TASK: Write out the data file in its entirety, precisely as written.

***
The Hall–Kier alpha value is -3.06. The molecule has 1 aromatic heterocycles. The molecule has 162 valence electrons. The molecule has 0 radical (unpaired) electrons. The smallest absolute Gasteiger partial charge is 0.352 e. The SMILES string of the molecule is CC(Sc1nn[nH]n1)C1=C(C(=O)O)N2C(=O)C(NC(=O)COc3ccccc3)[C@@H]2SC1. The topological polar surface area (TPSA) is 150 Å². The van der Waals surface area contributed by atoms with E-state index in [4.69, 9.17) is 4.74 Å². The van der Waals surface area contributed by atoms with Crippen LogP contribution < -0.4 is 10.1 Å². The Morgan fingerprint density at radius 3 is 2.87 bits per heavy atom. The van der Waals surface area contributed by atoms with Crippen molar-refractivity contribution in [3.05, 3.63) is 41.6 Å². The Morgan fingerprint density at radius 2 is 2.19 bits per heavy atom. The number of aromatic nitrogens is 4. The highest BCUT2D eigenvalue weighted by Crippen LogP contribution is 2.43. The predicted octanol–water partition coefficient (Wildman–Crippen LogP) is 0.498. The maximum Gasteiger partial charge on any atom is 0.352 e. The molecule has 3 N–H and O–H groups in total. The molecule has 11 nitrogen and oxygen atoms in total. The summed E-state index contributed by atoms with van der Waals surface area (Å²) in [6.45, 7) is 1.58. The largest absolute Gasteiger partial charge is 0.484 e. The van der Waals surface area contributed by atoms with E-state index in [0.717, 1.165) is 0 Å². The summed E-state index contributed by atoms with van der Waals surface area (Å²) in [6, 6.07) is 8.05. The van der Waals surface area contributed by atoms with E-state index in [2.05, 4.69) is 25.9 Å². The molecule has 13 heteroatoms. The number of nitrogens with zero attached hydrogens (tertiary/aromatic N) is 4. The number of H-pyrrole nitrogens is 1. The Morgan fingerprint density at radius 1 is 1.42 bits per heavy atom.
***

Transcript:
The Hall–Kier alpha value is -3.06. The molecule has 1 aromatic heterocycles. The molecule has 162 valence electrons. The molecule has 0 radical (unpaired) electrons. The smallest absolute Gasteiger partial charge is 0.352 e. The SMILES string of the molecule is CC(Sc1nn[nH]n1)C1=C(C(=O)O)N2C(=O)C(NC(=O)COc3ccccc3)[C@@H]2SC1. The topological polar surface area (TPSA) is 150 Å². The van der Waals surface area contributed by atoms with E-state index in [4.69, 9.17) is 4.74 Å². The van der Waals surface area contributed by atoms with Crippen LogP contribution < -0.4 is 10.1 Å². The Morgan fingerprint density at radius 3 is 2.87 bits per heavy atom. The van der Waals surface area contributed by atoms with Crippen molar-refractivity contribution in [3.05, 3.63) is 41.6 Å². The Morgan fingerprint density at radius 2 is 2.19 bits per heavy atom. The number of aromatic nitrogens is 4. The highest BCUT2D eigenvalue weighted by Crippen LogP contribution is 2.43. The predicted octanol–water partition coefficient (Wildman–Crippen LogP) is 0.498. The maximum Gasteiger partial charge on any atom is 0.352 e. The molecule has 3 N–H and O–H groups in total. The molecule has 11 nitrogen and oxygen atoms in total. The summed E-state index contributed by atoms with van der Waals surface area (Å²) in [6.45, 7) is 1.58. The largest absolute Gasteiger partial charge is 0.484 e. The van der Waals surface area contributed by atoms with E-state index in [0.717, 1.165) is 0 Å². The summed E-state index contributed by atoms with van der Waals surface area (Å²) in [6, 6.07) is 8.05. The van der Waals surface area contributed by atoms with E-state index in [2.05, 4.69) is 25.9 Å². The molecule has 13 heteroatoms. The number of nitrogens with zero attached hydrogens (tertiary/aromatic N) is 4. The number of H-pyrrole nitrogens is 1. The Morgan fingerprint density at radius 1 is 1.42 bits per heavy atom.